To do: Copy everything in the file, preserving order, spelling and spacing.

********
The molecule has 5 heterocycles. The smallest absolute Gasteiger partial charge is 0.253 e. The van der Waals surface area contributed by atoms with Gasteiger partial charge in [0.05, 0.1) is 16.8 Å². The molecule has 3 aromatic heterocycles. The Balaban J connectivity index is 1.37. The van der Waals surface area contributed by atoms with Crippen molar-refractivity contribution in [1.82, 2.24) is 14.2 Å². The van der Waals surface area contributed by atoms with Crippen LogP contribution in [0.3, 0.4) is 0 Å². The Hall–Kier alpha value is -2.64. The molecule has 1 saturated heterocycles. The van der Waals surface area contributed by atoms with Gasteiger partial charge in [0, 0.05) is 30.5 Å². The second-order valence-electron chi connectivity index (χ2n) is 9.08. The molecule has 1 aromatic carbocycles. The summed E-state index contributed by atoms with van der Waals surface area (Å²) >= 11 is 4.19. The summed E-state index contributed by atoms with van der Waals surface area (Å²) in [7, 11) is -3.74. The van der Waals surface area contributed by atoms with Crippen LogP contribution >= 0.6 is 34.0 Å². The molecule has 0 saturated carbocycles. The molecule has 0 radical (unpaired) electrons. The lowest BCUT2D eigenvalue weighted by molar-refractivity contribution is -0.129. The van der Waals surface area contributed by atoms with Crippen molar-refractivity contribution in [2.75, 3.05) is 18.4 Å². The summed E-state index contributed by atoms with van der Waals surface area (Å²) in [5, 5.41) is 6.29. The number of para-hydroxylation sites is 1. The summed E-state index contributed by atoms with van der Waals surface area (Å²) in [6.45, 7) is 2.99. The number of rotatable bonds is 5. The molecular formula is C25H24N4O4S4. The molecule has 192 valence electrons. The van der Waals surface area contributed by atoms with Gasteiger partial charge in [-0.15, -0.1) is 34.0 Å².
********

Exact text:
The molecule has 5 heterocycles. The smallest absolute Gasteiger partial charge is 0.253 e. The van der Waals surface area contributed by atoms with Gasteiger partial charge in [0.05, 0.1) is 16.8 Å². The molecule has 3 aromatic heterocycles. The Balaban J connectivity index is 1.37. The van der Waals surface area contributed by atoms with Crippen molar-refractivity contribution in [1.82, 2.24) is 14.2 Å². The van der Waals surface area contributed by atoms with Crippen LogP contribution in [0.3, 0.4) is 0 Å². The Hall–Kier alpha value is -2.64. The molecule has 1 saturated heterocycles. The van der Waals surface area contributed by atoms with Gasteiger partial charge in [0, 0.05) is 30.5 Å². The second-order valence-electron chi connectivity index (χ2n) is 9.08. The molecule has 1 aromatic carbocycles. The summed E-state index contributed by atoms with van der Waals surface area (Å²) >= 11 is 4.19. The summed E-state index contributed by atoms with van der Waals surface area (Å²) in [7, 11) is -3.74. The van der Waals surface area contributed by atoms with Crippen LogP contribution >= 0.6 is 34.0 Å². The molecule has 0 saturated carbocycles. The molecule has 0 radical (unpaired) electrons. The lowest BCUT2D eigenvalue weighted by molar-refractivity contribution is -0.129. The van der Waals surface area contributed by atoms with Crippen molar-refractivity contribution in [2.75, 3.05) is 18.4 Å². The summed E-state index contributed by atoms with van der Waals surface area (Å²) in [5, 5.41) is 6.29. The number of para-hydroxylation sites is 1. The summed E-state index contributed by atoms with van der Waals surface area (Å²) in [6.45, 7) is 2.99. The number of rotatable bonds is 5. The molecular formula is C25H24N4O4S4. The molecule has 192 valence electrons. The van der Waals surface area contributed by atoms with Gasteiger partial charge in [-0.15, -0.1) is 34.0 Å².